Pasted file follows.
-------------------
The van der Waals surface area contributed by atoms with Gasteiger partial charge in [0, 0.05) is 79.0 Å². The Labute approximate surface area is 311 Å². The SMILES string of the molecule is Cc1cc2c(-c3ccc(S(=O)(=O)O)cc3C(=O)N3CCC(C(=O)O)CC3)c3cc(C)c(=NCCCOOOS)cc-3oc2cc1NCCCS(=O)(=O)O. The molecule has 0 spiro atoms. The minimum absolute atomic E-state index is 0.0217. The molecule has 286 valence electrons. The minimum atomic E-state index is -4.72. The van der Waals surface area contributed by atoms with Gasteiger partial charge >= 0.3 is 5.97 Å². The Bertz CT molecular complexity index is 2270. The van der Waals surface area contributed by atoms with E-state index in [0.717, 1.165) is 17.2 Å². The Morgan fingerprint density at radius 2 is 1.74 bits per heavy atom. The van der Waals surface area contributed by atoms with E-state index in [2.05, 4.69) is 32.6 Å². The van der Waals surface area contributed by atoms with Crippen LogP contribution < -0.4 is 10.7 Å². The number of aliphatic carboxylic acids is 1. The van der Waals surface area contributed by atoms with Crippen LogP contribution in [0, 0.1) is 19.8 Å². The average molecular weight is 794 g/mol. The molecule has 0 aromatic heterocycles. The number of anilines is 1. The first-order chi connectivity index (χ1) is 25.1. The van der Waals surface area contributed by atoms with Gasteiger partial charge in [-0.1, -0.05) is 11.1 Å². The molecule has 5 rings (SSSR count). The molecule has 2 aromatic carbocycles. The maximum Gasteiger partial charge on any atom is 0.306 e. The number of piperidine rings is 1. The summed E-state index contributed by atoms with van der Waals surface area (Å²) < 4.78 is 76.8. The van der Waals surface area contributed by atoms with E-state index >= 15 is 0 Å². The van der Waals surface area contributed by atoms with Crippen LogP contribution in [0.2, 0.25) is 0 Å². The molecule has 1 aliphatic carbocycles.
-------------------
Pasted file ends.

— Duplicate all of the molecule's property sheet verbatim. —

The van der Waals surface area contributed by atoms with Gasteiger partial charge in [0, 0.05) is 79.0 Å². The Labute approximate surface area is 311 Å². The SMILES string of the molecule is Cc1cc2c(-c3ccc(S(=O)(=O)O)cc3C(=O)N3CCC(C(=O)O)CC3)c3cc(C)c(=NCCCOOOS)cc-3oc2cc1NCCCS(=O)(=O)O. The molecule has 0 spiro atoms. The minimum absolute atomic E-state index is 0.0217. The molecule has 286 valence electrons. The minimum atomic E-state index is -4.72. The van der Waals surface area contributed by atoms with Gasteiger partial charge >= 0.3 is 5.97 Å². The Bertz CT molecular complexity index is 2270. The van der Waals surface area contributed by atoms with E-state index in [0.717, 1.165) is 17.2 Å². The Morgan fingerprint density at radius 2 is 1.74 bits per heavy atom. The van der Waals surface area contributed by atoms with E-state index in [2.05, 4.69) is 32.6 Å². The van der Waals surface area contributed by atoms with Crippen LogP contribution < -0.4 is 10.7 Å². The number of aliphatic carboxylic acids is 1. The van der Waals surface area contributed by atoms with Crippen LogP contribution in [0, 0.1) is 19.8 Å². The average molecular weight is 794 g/mol. The molecule has 0 aromatic heterocycles. The number of anilines is 1. The first-order chi connectivity index (χ1) is 25.1. The van der Waals surface area contributed by atoms with Gasteiger partial charge in [-0.1, -0.05) is 11.1 Å². The molecule has 5 rings (SSSR count). The molecule has 2 aromatic carbocycles. The maximum Gasteiger partial charge on any atom is 0.306 e. The number of piperidine rings is 1. The summed E-state index contributed by atoms with van der Waals surface area (Å²) < 4.78 is 76.8. The van der Waals surface area contributed by atoms with E-state index >= 15 is 0 Å². The van der Waals surface area contributed by atoms with Crippen LogP contribution in [0.2, 0.25) is 0 Å². The molecule has 1 aliphatic carbocycles.